PHY1025 : Introductory Quantum Mechanics
- Offered for Year: 2019/20
- Module Leader(s): Dr Jerry Hagon
- Owning School: Mathematics, Statistics and Physics
- Teaching Location: Newcastle City Campus
|Semester 2 Credit Value:||10|
To introduce the principals of the quantum behaviour of particles and form a basis for a formal instruction of quantum mechanics at later stages.
Outline Of Syllabus
Black body radiation; the photoelectric effect,; the instability of the atom; the Compton effect.
Discovery of Planck’s constant and quantization of energy.
Wave-particle duality. de Broglie waves, electron diffraction.
Spectra of hydrogen and other one-electron atoms.
The Rutherford and Bohr models of the atom.
Heisenberg's uncertainty principle.
The Schrödinger equation (non-relativistic).
Bound states and the potential well problem including the infinite square potential well.
Atomic structure: quantum numbers of hydrogen including spin.
Applications of quantum mechanics in atomic, nuclear and particle physics.
|Guided Independent Study||Assessment preparation and completion||1||1:30||1:30||Final Exam|
|Scheduled Learning And Teaching Activities||Lecture||6||1:00||6:00||In-class tutorials|
|Scheduled Learning And Teaching Activities||Lecture||18||1:00||18:00||Formal lectures|
|Guided Independent Study||Assessment preparation and completion||12||2:00||24:00||Problem solving exercises|
|Guided Independent Study||Assessment preparation and completion||24||0:30||12:00||Revision for final exam|
|Scheduled Learning And Teaching Activities||Small group teaching||5||1:00||5:00||Small group tutorial classes|
|Scheduled Learning And Teaching Activities||Drop-in/surgery||12||1:00||12:00||Office hours to support the course content and preparation of in-course assessed problems.|
|Guided Independent Study||Independent study||1||21:30||21:30||Reviewing lecture notes inc. ReCap; Background reading; Tutorial sheet and past paper questions.|
Teaching Rationale And Relationship
Most of the content of the module relates to the acquisition of knowledge and an understanding of principles. The knowledge is taught through lectures and the understanding of the underlying principles is taught in lectures and learnt effectively through the experience of problem solving. Illustrative problems are set by the lecturers to enhance the understanding of the material and nurture the progressive acquisition of skills in problems solving. Office hours provide opportunities for additional review of course content and support for problem solving on an individual basis. Small group tutorial activities provide a forum for students to develop their skills in presenting scientific concepts and methods, as well as supporting the detailed understanding of the taught material.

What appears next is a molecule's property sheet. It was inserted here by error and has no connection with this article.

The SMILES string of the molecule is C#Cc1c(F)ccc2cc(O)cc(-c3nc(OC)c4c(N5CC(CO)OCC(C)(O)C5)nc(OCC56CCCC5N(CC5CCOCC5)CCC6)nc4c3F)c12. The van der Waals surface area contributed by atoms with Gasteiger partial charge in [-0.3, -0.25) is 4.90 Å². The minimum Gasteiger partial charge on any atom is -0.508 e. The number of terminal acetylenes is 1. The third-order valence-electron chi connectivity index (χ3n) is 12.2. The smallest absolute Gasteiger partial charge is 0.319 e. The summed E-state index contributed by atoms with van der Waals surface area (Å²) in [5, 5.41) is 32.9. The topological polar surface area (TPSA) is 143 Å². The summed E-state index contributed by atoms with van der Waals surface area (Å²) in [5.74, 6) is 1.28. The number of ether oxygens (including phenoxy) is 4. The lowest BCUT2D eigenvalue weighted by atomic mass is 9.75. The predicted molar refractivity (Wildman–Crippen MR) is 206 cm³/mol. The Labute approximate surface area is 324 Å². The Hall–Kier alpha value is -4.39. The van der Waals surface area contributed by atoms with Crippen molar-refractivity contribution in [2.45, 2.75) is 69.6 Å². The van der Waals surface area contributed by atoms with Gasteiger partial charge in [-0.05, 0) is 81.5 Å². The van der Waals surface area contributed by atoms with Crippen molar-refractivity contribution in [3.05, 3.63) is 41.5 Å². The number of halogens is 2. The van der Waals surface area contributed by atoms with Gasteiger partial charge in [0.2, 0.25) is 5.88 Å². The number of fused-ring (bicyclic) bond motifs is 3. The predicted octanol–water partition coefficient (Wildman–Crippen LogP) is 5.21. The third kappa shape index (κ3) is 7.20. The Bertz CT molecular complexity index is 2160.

The format of resits will be determined by the Board of Examiners
|Prob solv exercises||2||M||10||Weekly problem solving exercises|
|Prob solv exercises||2||M||10||Small group tutorial|
Assessment Rationale And Relationship
Much of the material taught in the module is factual and the student is asked to demonstrate a knowledge and understanding of the content through being able to present the basic aspects of their knowledge of the material in unseen written examination papers and to demonstrate their problem solving skills by answering numerical problems on the topics.
Problems are set and assessed during the module to enhance the understanding of the material and nurture the progressive acquisition of skills in solving illustrative problems. The format of the resit exam is the same as the above.
The small group tutorial sessions involve students in their tutor groups presenting and critiquing the solutions to technical questions associated with the taught material, with the personal tutor assigning marks for the contributions to these discussions on an individual basis.